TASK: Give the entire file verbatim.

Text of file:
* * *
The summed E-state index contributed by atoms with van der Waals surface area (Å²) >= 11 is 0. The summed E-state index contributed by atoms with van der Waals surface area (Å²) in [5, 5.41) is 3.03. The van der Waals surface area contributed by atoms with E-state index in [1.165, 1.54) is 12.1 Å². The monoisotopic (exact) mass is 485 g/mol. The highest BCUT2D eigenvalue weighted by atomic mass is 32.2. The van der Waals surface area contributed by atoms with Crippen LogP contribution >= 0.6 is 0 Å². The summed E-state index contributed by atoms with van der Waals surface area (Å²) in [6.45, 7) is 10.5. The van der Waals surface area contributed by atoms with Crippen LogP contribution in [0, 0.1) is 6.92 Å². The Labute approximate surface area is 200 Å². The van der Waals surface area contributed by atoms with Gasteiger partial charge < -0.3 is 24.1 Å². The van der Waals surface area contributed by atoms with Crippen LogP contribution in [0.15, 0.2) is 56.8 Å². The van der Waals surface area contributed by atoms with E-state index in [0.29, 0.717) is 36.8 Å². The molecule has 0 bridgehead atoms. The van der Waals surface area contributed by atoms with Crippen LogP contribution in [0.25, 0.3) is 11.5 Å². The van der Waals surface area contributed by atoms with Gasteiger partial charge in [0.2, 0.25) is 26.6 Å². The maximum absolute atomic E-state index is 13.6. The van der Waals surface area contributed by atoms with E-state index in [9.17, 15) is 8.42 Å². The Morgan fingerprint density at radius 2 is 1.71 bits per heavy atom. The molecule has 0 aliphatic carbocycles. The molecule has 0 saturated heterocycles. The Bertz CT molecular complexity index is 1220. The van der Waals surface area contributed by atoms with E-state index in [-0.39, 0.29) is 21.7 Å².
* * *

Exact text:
The summed E-state index contributed by atoms with van der Waals surface area (Å²) >= 11 is 0. The summed E-state index contributed by atoms with van der Waals surface area (Å²) in [5, 5.41) is 3.03. The van der Waals surface area contributed by atoms with E-state index in [1.165, 1.54) is 12.1 Å². The monoisotopic (exact) mass is 485 g/mol. The highest BCUT2D eigenvalue weighted by atomic mass is 32.2. The van der Waals surface area contributed by atoms with Crippen LogP contribution >= 0.6 is 0 Å². The summed E-state index contributed by atoms with van der Waals surface area (Å²) in [6.45, 7) is 10.5. The van der Waals surface area contributed by atoms with Crippen LogP contribution in [0, 0.1) is 6.92 Å². The Labute approximate surface area is 200 Å². The van der Waals surface area contributed by atoms with Gasteiger partial charge < -0.3 is 24.1 Å². The van der Waals surface area contributed by atoms with Crippen LogP contribution in [0.15, 0.2) is 56.8 Å². The van der Waals surface area contributed by atoms with E-state index in [0.29, 0.717) is 36.8 Å². The molecule has 0 bridgehead atoms. The van der Waals surface area contributed by atoms with Crippen LogP contribution in [0.25, 0.3) is 11.5 Å². The van der Waals surface area contributed by atoms with Gasteiger partial charge in [0.2, 0.25) is 26.6 Å². The maximum absolute atomic E-state index is 13.6. The van der Waals surface area contributed by atoms with E-state index in [9.17, 15) is 8.42 Å². The Morgan fingerprint density at radius 2 is 1.71 bits per heavy atom. The molecule has 0 aliphatic carbocycles. The molecule has 0 saturated heterocycles. The Bertz CT molecular complexity index is 1220. The van der Waals surface area contributed by atoms with E-state index in [-0.39, 0.29) is 21.7 Å².